Alan Hollinghurst teases out the thoughts behind his character’s smallest actions ♦
The opening image would enchant any serious reader: a 16-year-old girl reading poetry in a hammock in an English garden. Her mind wanders from Tennyson to the impending visit of Cecil Valance, a poet and young nobleman who is her brother’s friend and, though she doesn’t know it, his lover.
Like his previous four, Alan Hollinghurst’s new novel wears its gay perspective on its sleeve. Unlike the earlier books, which were set during the last 30 years (and include Man Booker-winner The Line of Beauty), the five chapters of The Stranger’s Child take place in 1913, 1926, 1967, 1979-80 and 2008. The events revolve around a poem written by Valance during his visit. As the original circumstances of the visit fade from memory, future generations attempt to breathe life back into history, while also reinterpreting it.
Throughout this remembrance of things past, Hollinghurst’s strength is his ability to tease out the thoughts behind every character’s smallest actions. His deliciously natural, unstereotyped portraits distinguish this novel of manners. The other distinction is his trademark, unapologetic inclusion of gay characters and encounters. Sometimes the book reads like a thought-experiment on being gay in the first half of the century.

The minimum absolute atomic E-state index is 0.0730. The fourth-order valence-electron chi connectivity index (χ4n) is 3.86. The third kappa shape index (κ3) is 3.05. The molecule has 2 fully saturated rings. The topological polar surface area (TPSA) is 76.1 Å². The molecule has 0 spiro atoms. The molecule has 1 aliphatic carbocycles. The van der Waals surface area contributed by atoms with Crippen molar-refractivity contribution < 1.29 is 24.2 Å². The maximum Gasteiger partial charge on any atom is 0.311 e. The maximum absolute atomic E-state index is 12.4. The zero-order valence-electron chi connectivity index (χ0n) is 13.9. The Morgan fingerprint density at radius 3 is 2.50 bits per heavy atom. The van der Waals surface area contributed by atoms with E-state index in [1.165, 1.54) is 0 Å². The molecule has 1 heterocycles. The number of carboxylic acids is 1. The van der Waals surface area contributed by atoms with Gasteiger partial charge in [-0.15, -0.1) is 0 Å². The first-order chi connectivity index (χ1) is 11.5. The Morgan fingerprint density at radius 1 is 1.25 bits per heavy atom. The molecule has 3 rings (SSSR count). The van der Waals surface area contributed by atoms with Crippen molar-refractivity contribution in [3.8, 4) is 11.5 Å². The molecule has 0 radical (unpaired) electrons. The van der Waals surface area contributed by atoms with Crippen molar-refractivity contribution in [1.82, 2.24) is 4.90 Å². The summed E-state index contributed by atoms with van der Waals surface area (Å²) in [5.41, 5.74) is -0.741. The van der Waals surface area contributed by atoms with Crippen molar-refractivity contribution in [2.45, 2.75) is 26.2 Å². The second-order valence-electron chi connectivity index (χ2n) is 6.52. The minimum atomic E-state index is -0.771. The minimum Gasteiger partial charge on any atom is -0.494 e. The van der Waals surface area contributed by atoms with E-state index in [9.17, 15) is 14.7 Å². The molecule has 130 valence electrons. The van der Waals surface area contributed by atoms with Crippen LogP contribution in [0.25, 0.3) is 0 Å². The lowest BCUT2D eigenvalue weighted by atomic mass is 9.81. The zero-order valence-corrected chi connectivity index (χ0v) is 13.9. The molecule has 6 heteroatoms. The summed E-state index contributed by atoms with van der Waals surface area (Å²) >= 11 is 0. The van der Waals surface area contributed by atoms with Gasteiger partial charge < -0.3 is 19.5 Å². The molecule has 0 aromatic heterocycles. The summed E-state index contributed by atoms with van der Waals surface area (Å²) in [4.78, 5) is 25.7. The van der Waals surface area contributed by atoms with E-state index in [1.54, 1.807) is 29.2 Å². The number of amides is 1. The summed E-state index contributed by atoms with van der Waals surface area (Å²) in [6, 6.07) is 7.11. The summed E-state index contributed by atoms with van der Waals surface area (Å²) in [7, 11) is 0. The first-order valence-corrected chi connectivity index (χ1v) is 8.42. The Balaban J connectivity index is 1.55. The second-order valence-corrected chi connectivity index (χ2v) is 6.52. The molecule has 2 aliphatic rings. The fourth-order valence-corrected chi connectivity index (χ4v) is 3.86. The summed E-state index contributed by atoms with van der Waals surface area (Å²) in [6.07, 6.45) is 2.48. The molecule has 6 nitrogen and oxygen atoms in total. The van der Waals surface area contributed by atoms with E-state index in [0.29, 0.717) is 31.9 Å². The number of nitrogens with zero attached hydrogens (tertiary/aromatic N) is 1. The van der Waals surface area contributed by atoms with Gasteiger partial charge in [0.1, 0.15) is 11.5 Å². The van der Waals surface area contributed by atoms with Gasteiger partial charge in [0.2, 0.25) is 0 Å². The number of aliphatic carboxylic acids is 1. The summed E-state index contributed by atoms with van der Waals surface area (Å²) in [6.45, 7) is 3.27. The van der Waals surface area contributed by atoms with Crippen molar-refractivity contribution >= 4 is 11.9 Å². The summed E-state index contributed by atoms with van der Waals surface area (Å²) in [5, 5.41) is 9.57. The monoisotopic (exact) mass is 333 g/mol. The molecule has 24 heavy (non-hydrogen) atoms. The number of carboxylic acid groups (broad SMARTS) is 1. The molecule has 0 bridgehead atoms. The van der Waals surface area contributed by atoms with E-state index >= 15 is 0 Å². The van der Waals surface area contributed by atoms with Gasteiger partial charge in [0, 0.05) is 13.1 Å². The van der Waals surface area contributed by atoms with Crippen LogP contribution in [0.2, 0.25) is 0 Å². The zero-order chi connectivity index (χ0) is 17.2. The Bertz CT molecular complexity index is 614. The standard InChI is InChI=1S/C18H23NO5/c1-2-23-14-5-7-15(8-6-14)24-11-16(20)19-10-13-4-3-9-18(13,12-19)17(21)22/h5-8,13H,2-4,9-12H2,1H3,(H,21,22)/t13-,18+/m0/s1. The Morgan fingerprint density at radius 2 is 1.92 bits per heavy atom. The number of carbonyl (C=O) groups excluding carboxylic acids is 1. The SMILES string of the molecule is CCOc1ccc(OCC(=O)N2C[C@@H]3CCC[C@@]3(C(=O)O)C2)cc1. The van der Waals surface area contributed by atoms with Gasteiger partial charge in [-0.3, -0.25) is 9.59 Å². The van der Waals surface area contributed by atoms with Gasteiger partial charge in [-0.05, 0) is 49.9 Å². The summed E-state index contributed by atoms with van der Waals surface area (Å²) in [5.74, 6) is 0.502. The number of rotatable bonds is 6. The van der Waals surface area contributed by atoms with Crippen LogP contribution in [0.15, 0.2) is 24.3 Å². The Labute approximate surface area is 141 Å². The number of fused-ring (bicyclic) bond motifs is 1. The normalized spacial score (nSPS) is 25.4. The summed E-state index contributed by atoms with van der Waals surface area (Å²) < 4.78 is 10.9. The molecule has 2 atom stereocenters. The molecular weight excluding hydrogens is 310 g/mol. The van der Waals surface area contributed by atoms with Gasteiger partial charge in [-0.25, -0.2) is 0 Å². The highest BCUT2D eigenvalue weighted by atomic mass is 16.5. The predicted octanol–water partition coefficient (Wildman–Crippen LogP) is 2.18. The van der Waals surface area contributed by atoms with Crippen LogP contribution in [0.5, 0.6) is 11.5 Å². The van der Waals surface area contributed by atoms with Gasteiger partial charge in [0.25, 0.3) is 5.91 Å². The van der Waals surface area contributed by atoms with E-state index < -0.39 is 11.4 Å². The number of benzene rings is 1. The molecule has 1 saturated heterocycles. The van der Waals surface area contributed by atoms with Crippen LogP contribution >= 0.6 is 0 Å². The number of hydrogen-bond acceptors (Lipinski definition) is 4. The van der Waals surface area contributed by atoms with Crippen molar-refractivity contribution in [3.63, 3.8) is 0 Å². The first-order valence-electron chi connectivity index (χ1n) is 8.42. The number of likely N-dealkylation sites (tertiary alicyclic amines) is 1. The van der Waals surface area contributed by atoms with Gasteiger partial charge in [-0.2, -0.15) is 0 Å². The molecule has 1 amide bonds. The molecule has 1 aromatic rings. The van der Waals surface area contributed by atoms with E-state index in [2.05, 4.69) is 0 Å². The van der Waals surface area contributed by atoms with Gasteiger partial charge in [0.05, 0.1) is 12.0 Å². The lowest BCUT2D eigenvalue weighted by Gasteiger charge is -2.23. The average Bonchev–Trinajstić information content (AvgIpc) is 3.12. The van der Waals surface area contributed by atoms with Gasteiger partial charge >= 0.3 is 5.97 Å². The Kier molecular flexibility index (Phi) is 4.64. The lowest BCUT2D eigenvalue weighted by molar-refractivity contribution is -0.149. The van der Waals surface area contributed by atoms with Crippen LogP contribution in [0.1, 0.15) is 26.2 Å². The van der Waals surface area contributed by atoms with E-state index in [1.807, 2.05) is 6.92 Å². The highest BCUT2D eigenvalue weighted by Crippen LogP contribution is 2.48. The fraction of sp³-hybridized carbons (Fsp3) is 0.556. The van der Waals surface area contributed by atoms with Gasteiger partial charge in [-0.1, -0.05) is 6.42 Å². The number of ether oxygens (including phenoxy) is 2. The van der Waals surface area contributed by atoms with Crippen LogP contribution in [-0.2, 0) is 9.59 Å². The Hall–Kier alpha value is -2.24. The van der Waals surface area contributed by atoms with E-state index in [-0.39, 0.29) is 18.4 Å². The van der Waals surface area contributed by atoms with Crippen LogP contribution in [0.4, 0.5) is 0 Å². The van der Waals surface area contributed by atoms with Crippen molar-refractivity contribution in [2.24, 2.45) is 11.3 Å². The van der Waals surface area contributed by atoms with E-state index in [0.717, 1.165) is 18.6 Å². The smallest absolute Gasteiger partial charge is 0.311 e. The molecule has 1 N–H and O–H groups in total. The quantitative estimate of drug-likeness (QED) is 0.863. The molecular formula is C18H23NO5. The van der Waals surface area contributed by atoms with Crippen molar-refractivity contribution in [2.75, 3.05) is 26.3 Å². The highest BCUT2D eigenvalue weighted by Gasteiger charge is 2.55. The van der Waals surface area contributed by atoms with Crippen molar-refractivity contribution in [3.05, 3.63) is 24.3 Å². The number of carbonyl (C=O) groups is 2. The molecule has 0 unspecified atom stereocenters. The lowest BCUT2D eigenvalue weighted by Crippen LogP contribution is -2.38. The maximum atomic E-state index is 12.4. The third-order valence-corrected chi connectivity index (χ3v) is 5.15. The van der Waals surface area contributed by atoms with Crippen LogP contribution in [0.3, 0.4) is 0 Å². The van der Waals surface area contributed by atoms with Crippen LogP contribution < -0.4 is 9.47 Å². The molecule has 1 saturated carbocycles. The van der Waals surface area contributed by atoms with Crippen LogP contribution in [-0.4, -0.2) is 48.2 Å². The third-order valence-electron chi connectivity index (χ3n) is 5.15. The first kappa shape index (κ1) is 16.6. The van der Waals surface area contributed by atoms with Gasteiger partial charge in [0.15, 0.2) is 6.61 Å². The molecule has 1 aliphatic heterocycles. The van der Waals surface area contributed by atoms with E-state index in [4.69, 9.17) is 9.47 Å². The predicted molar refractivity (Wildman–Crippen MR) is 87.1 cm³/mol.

While Hollinghurst subtly charts society’s shifting perception of homosexuality, he falters towards the end. In each successive chapter, characters become thinner and less capable of giving the novel the close it deserves. The tangential last chapter implies that history is unknowable, but these pages aren’t nearly as satisfying to read. And while the World Wars echo through the plot, Hollinghurst is less successful at depicting their effect than AS Byatt in her similar The Children’s Book. Hollinghurst is a twentieth century lit scholar, so this period novel isn’t surprising – perhaps even overdue. Still, it’s a pity the story fizzles out as it nears our current century.
The Stranger’s Child, Picador, ₹499.
Originally published in Time Out Delhi, September 2011.